TV REVIEW: The Hollow Crown - Henry IV Part One

The Hollow Crown continues this week with Henry IV Part One, the second in the tetralogy of history plays and a personal favourite of both of us here at Assorted Buffery. With Richard II establishing Henry Bolingbroke as King, Shakespeare moves into showing the events of his troubled reign.

Henry IV Part One follows the rise of Prince Hal (Tom Hiddleston) from drunken reprobate to warrior heir apparent after his father, King Henry (Jeremy Irons) faces an uprising from the Welsh rebel, Owen Glendower (Robert Pugh) and Harry Hotspur (Joe Armstrong). Beginning in East Cheap with Poins, Shakespearian Unsung Hero Number 10 (David Dawson), Mistress Quickly (Julie Walters) and the excessive drinker and cowardly storyteller, John Falstaff (Simon Russell Beale), Hal must grow up from playing pranks to leading his father's army and, as this is Shakespeare, we get tragedy, fearsome confrontations and more than your usual amount of debauchery.

As with Richard II, the action flits between several places as the play follows the King, his son and the rebellious Hotspur throughout, but unlike the previous episode, the cuts in between felt a lot more measured and well-judged. The tavern scenes in particular were a highlight, providing much of the comedy as Hal and Poins humiliate Falstaff repeatedly for no particular reason other than that they can. The battle scenes towards the end of the play did betray the episode's budget somewhat as, rather than being treated to extensive armies a la Lord of the Rings, we got close-ups of twenty men crammed into a shot to make it look like there's a lot. Thankfully, it didn't detract too much from the drama itself as once the fighting started, the frenetic battling was enough to hold your attention. My only complaint was that they didn't include the hilarious scenes in which Hotspur's ally, the Douglas, marches round the battlefield attempting to kill the King, only to repeatedly discover he's just killed another man dressed like the King. However, when you've got Falstaff bumbling through the battle trying not to die, the laughs were still there to be had.

It's safe to say that there is not one bad performance in this entire episode. The minor characters, particularly those in the tavern, provide a great background for the central figures to shine, supporting them well. Even Maxine Peake managed to steal a scene without saying more than one or two lines. Simon Russell Beale's Falstaff was every inch the drunken, bombastic figure that we all know and love, combining the comic and tragic inherent in the character well, especially in the scene in which he is 'playing' Hal. His plea to not leave Falstaff behind was heartbreaking, a man desperate to cling on to what little vicarious glory he has left. As the wilful and aptly-named Hotspur, Joe Armstrong was a forceful presence and never resorted to simply playing the villain. Hotspur in the play provides an opposite character arc to Hal, beginning as noble and honourable before falling too far from grace to be truly redeemed and Armstrong captured his inner conflict perfectly. Michelle Dockery, as his wife Kate, provided a great foil to her husband with excellent chemistry between the pair showing a fiery marriage based on a mutual respect, adding to the tragedy of the play's outcome.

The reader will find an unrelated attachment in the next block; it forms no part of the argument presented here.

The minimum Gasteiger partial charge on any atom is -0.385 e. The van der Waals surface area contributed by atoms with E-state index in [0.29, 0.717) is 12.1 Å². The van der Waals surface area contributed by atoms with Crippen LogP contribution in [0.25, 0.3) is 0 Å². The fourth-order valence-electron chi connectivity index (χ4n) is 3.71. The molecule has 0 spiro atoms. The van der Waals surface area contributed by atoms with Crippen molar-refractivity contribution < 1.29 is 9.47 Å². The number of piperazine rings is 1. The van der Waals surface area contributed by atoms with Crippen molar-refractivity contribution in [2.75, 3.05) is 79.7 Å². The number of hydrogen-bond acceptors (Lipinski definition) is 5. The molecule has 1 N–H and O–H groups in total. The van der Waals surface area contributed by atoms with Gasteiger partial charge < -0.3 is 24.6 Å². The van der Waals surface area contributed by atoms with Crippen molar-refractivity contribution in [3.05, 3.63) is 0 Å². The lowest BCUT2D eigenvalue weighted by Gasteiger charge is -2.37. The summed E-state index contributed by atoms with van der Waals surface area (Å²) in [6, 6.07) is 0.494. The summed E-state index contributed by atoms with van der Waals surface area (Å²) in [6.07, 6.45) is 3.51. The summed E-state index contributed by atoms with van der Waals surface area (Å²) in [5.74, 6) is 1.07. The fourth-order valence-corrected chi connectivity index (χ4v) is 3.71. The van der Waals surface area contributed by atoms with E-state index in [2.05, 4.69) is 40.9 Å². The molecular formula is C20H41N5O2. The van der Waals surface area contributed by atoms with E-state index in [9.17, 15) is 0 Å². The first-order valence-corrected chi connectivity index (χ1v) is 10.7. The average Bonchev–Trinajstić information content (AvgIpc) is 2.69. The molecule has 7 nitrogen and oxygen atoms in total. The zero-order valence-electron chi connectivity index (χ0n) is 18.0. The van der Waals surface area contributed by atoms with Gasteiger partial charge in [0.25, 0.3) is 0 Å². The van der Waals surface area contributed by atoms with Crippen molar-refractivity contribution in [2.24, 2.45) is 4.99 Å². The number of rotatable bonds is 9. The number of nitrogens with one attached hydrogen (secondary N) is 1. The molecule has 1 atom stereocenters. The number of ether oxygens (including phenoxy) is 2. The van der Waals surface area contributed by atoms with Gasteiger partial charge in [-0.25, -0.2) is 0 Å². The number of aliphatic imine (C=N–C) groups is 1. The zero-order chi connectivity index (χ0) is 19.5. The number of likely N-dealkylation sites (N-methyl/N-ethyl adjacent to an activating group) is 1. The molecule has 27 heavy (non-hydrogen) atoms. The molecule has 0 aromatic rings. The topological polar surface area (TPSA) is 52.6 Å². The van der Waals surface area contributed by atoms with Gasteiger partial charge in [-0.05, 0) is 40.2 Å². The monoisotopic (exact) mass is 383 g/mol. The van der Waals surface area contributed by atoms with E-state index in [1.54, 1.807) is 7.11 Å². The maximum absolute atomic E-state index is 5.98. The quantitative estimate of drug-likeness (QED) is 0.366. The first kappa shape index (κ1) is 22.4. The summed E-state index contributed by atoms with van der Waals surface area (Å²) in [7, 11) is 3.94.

But Part One belonged very much to Jeremy Irons and Tom Hiddleston as the central father and son who begin in conflict but end united. Hiddleston's star is firmly in the ascendancy after fantastic performances in big blockbusters like Avengers Assemble, but here he proves he can play the conflicted hero too. In the afore-mentioned play scene in the tavern, the moment in which he realises that he must re-take his place at the heir apparent was excellently pitched with just the loss of a smile to convey a key character development. Also, his impression of Jeremy Irons was brilliant, spot-on in everything from intonation to posture, providing extra comedy to an already funny scene. Irons' acting talent has long been something to be reckoned with and their confrontation scene was a masterclass to watch. As a king struggling to hold on to a legacy that was never his to begin with, Irons lets the conflicted emotions come to the forefront, the guilt at his own situation and the rage towards his son filling every single line. 

My expectations were particularly high as it is the play I've been most looking forward to seeing adapted, but Henry IV Part One more than surpassed them, offering all of the themes that make the play so compelling. Next week, we're into the sequel, Henry IV Part Two, as we see a father and son united and Hal moves further away from Falstaff to his destiny as the future King of England.

- Becky

You can read Becky's review of The Hollow Crown - Richard II here.

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